"I think that there were a lot of things going on at that time. I think that there was a lot of compensation going on throughout that whole process and the weeks leading up to that with me. So, absolutely, I guess that looking back, there probably was a lot fundamentally that wasn't right, but I didn't necessarily go back and study it or anything. I think moving on from there, it was a matter of getting healthy and getting right. I imagine looking back that it wasn't right, you start to compensate, so you start to adjust, and things change."
On working with different QB coaches throughout his career:
"You start there from building your fundamentals and when you take a chunk of time off from throwing and you come back in a controlled environment and come out here on the practice field and get to really start from scratch and you get to build those fundamentals and basically start over from there."
On whether his fundamentals are where he wants them to be at this point:
"I'm getting there. I think I've definitely improved in some areas. You're never finished with it. It's one of those things you're constantly working on. Either they're improving or they are getting worse. It's one of those types of things, you constantly have to work on and harp on it to keep those fundamentals where you want them."
On whether he considers himself a different player than before his injury:
"Yes, absolutely - I'm the same player but there's been a lot of growth and change since then. I've learned a lot, I've been through a lot. I think I see the game better. A lot of things that we've talked about, I feel like I react better. I have improved in a lot of areas out there."
On finally finding somewhat of a groove and tempo to his game:
"Yes, I think so. I really felt that I was heading in that direction a couple of years back and yes, got sidetracked and in a roundabout way to where I am now. I definitely am seeing things the best that I have ever seen them, reacting to them, understanding what I am getting, what it is that we're trying to do, all of those things that go into playing quarterback and decision making. This is probably the best that I've felt."
On whether production is what it really comes down to:
"Yes it is, and that's something that you want to look at, productivity and statistics, but at the same time, you're not living in the statistical world either. In the end, it's about going out there, playing football and trying to win a game. I think if you get caught up in the stats too much, it can actually be harmful."
On facing Arizona's defense for the second time this season and the concerns:
"They're pretty solid all the way around, I think. They have a lot of good players across the board. The thing I see on film is that they play tremendously fast. They give a lot of different looks in the secondary. They disguise well. I think they are very solid up front. They get off the ball and I think both corners are playing pretty well right now. I think they are a good test for us. I think they're going to challenge us and we'll have to challenge them as well."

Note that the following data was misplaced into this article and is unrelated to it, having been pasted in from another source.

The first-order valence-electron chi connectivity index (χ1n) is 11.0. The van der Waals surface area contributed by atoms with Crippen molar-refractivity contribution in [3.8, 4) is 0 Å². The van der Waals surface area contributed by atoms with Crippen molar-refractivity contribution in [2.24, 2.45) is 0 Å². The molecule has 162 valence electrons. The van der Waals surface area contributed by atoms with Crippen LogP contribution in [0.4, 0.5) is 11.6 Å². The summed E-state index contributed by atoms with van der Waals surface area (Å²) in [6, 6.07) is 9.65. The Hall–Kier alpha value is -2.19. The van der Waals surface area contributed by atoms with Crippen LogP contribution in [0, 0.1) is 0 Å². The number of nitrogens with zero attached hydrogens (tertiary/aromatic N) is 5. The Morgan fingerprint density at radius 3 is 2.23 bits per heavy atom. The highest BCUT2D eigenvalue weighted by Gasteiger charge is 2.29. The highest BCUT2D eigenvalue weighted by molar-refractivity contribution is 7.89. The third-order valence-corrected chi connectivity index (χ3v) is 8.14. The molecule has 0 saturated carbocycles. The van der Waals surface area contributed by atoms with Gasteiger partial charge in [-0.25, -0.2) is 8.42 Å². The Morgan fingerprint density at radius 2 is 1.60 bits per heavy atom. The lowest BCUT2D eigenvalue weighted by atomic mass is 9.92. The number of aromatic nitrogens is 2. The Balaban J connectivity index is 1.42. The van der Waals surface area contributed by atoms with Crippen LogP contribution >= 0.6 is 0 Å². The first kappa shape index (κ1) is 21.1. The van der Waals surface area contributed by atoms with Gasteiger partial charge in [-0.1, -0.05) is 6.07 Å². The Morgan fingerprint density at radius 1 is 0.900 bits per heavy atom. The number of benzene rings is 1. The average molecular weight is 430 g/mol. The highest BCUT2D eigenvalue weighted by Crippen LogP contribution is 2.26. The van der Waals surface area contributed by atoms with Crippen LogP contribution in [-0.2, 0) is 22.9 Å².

On the team's concern of Arizona winning the NFC West with a win on Monday night:
"At this point, it's a must win anyway, so it doesn't really change anything. I guess that comes secondary to the fact that we've got to win the game."
On how a quarterback builds in a game when throws are dropped:
"I try not to get into it. I try not to think about it. Those are things outside of your control. That's one thing
you learn over the years. It does no good, especially during game situations, to really worry about things like that. Do your job to the best of your ability. Go out there and try to execute it. Give your team a chance to win, give us a chance to score some points. Those things are going to happen, dropped balls are going to happen just like errant passes are going to happen. You try to minimize them as much as possible."
On whether he is aware of how he reacts to a dropped pass:
"I guess sometimes you don't always realize what you might do, but as a quarterback, obviously, you are always trying to keep good body language out on the field."
On the offense scheme changing throughout the season and similarities to Arizona's offense:
"I don't know, I guess I haven't had time to really compare. I think that if you looked at the run-pass ratio the last couple of weeks, teams might say that. But I think we're striving to be unique in our own way. I think, and I go back to this it really needs to be balanced to do what it takes to win, do what it takes to score points, to be productive."
On saying anything to the WR on the sideline after dropping a pass:
"If I say anything at all, it's encouragement. Those guys have enough to think about. They make plays and catch balls sometimes that shouldn't be caught so, I know they're working at it and they don't need to hear anything from me, as far as catching the football. They know, we're all professionals, they know when they made a mistake or should have made a play."
On why TE Vernon Davis has become a more productive tight end this year and how vital he is to the offense:
"I think time is probably a good answer. He's had time to grow and understand and develop his game and he's worked hard at it. Over the course of that time, as he's made plays, you get more and more confident ok about what he can and can't do. I think right now, he's playing really well, playing fast, making a lot of plays for us. I think you gain that confidence by doing it, and that does take time."
On whether the only way the team can achieve balance is by forcing the defense to go into nickel:
"Potentially, it's the same the other way. If you're running the ball, and you're heavy run, you're running enough to get them to overload the box, you can throw the ball. It's either way, and it changes over the course of the game depending on the situation, third down, red zone - all of those types of things constantly change over the course of the game. It's a give and take, absolutely of what you're doing."